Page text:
The FAA's new BasicMed rule went into effect May 1, but since its introduction in July 2016, it has created quite a stir in the aviation industry. Still not sure what the buzz is about? We'll break down five basic facts you need to know about BasicMed, helping you sort out the mystery behind this new rule handed down by Congress.
Five Basics On Basic Med
1. Not For Newbies
In order to qualify under BasicMed, you must have held a medical after July 14, 2006. This means that if you have never held a medical certificate, including many new student pilots, you cannot qualify for BasicMed until you have held a medical certificate issued by an Aviation Medical Examiner (AME).
2. Gimme Three Steps
There are three steps to take before you can fly under BasicMed. First, you must possess a valid U.S. drivers' license and have held a medical after July 14, 2006. Second, you must print out the comprehensive medical examination checklist from the FAA website and have your doctor complete the form during your next physical exam. Your doctor must be a state licensed physician. Finally, you must complete a BasicMed medical education course online via the FAA website. Keep in mind, this is only if you choose to fly under BasicMed; you're still welcome to renew your medical with an AME as per usual, without completing the above process.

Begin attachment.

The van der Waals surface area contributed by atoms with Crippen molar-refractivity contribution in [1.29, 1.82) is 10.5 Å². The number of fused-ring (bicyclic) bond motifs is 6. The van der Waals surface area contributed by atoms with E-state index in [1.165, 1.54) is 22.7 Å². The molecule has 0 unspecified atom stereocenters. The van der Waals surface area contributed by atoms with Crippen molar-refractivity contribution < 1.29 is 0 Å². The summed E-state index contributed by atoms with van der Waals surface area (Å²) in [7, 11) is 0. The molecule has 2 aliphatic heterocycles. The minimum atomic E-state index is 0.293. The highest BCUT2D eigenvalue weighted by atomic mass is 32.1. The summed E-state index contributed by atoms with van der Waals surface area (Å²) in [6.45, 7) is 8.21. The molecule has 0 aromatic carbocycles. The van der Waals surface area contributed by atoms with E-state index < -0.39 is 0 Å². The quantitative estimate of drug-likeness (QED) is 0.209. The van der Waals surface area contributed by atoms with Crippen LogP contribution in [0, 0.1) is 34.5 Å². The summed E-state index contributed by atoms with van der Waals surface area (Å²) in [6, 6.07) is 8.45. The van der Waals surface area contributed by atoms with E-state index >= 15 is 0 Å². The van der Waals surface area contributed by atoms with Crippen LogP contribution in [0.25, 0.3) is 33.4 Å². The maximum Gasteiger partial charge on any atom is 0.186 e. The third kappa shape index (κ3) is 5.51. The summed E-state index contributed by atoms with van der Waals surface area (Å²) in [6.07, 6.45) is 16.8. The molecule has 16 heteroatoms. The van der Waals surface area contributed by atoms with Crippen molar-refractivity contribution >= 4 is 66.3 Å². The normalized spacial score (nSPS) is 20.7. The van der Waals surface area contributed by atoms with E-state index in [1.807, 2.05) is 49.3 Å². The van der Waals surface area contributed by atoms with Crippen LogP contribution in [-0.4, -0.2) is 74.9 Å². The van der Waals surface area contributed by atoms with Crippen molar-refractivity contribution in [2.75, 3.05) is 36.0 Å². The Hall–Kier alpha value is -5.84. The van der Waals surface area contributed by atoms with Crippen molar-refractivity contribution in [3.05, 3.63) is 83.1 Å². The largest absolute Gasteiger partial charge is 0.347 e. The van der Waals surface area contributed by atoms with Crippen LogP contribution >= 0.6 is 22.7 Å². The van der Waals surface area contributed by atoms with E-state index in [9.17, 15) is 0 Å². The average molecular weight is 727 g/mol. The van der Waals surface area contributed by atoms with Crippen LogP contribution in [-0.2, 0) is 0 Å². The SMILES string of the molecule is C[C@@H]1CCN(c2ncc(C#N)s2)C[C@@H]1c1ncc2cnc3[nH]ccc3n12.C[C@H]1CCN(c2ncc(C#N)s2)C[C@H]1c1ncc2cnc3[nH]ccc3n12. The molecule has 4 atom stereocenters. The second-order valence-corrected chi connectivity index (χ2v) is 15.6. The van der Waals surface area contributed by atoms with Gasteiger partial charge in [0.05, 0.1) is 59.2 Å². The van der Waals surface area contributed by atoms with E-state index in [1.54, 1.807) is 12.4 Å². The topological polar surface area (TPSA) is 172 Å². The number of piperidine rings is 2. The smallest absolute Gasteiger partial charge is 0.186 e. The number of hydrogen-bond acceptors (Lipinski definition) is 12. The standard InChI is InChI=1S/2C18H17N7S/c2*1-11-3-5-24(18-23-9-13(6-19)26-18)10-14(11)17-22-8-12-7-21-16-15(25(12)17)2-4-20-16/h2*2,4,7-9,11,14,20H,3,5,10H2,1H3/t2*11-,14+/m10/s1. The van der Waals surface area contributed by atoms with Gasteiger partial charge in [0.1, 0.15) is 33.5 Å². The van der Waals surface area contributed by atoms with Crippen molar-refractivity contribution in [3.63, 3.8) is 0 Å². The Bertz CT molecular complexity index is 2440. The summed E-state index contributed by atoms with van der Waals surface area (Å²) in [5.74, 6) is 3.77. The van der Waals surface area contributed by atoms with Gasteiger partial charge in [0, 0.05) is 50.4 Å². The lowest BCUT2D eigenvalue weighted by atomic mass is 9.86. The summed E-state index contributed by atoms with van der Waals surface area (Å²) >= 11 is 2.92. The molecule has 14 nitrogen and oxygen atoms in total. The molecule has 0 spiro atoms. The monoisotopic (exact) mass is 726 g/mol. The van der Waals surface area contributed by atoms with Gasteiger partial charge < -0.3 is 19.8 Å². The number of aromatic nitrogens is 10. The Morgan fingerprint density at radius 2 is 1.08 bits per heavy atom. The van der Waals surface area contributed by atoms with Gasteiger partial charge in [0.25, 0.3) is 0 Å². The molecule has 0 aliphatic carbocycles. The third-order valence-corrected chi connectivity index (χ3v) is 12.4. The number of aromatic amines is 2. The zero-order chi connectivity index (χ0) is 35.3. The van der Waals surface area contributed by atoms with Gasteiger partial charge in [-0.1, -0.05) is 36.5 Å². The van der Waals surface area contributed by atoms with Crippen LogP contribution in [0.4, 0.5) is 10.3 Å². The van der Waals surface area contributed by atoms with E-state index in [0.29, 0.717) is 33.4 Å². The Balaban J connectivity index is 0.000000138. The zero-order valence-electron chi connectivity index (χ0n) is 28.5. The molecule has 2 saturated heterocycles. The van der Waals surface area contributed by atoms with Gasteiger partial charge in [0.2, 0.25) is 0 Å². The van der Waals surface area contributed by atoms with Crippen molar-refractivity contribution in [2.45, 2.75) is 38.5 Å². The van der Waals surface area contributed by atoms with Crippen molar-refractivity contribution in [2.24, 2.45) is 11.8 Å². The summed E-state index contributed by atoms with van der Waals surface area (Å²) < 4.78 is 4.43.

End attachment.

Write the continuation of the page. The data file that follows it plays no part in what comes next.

3. Keep It Small, Slow, and Low
If you are planning to fly a heavy with about a dozen or so of your closest friends, BasicMed is not for you. There is a passenger limit of five people, a weight limit of 6,000 pounds, a speed limit of 250 knots, and an altitude limit of 18,000 feet MSL to which you must adhere if you choose to fly under BasicMed. Employed CFIs, commercial pilots, and charter pilots, you cannot use BasicMed, as it is not for those flying for compensation or hire.
4. Some Limitations Apply
When BasicMed was just a rumor, there were concerns that those with existing health conditions preventing a medical renewal would suddenly become eligible to fly again. BasicMed addresses this concern by requiring a special limitation before you can apply for BasicMed if your medical history contains certain mental health disorders, neurological disorders, and cardiovascular conditions.
5. Subject To Change
Provided you qualify under the rules stated above, you can circumvent the traditional third class medical exam and have your health insurance plan pay for your exam, since it's conducted by your general practitioner. However, industry insiders worry that general practitioners will not want to assume the liability of a pilot experiencing a mid-air medical emergency and therefore balk at BasicMed. As with any new rule, keep in mind that some adjustments are sure to come as time passes.
For more information and complete details on BasicMed, visit the FAA's BasicMed page